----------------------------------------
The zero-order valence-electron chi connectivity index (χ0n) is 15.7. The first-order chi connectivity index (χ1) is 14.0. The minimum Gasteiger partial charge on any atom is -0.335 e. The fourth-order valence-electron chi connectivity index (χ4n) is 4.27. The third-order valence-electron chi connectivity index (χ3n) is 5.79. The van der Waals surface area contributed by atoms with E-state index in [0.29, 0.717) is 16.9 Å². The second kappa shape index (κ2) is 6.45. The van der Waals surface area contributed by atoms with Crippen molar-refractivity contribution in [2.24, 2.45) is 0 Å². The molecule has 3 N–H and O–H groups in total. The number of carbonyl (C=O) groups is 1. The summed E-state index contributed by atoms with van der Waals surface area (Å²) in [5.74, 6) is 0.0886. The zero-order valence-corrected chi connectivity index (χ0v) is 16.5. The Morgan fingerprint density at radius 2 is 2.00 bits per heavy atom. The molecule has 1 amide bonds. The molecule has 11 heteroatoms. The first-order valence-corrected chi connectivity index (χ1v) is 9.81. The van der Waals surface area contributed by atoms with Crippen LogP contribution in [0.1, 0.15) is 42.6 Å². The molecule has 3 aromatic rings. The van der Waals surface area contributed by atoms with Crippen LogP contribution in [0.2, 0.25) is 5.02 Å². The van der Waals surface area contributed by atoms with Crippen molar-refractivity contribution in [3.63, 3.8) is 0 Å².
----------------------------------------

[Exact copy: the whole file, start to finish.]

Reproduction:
The zero-order valence-electron chi connectivity index (χ0n) is 15.7. The first-order chi connectivity index (χ1) is 14.0. The minimum Gasteiger partial charge on any atom is -0.335 e. The fourth-order valence-electron chi connectivity index (χ4n) is 4.27. The third-order valence-electron chi connectivity index (χ3n) is 5.79. The van der Waals surface area contributed by atoms with E-state index in [0.29, 0.717) is 16.9 Å². The second kappa shape index (κ2) is 6.45. The van der Waals surface area contributed by atoms with Crippen molar-refractivity contribution in [2.24, 2.45) is 0 Å². The molecule has 3 N–H and O–H groups in total. The number of carbonyl (C=O) groups is 1. The summed E-state index contributed by atoms with van der Waals surface area (Å²) in [5.74, 6) is 0.0886. The zero-order valence-corrected chi connectivity index (χ0v) is 16.5. The Morgan fingerprint density at radius 2 is 2.00 bits per heavy atom. The molecule has 1 amide bonds. The molecule has 11 heteroatoms. The first-order valence-corrected chi connectivity index (χ1v) is 9.81. The van der Waals surface area contributed by atoms with Crippen LogP contribution in [0.1, 0.15) is 42.6 Å². The molecule has 3 aromatic rings. The van der Waals surface area contributed by atoms with Crippen LogP contribution in [0.2, 0.25) is 5.02 Å². The van der Waals surface area contributed by atoms with Crippen molar-refractivity contribution in [3.63, 3.8) is 0 Å².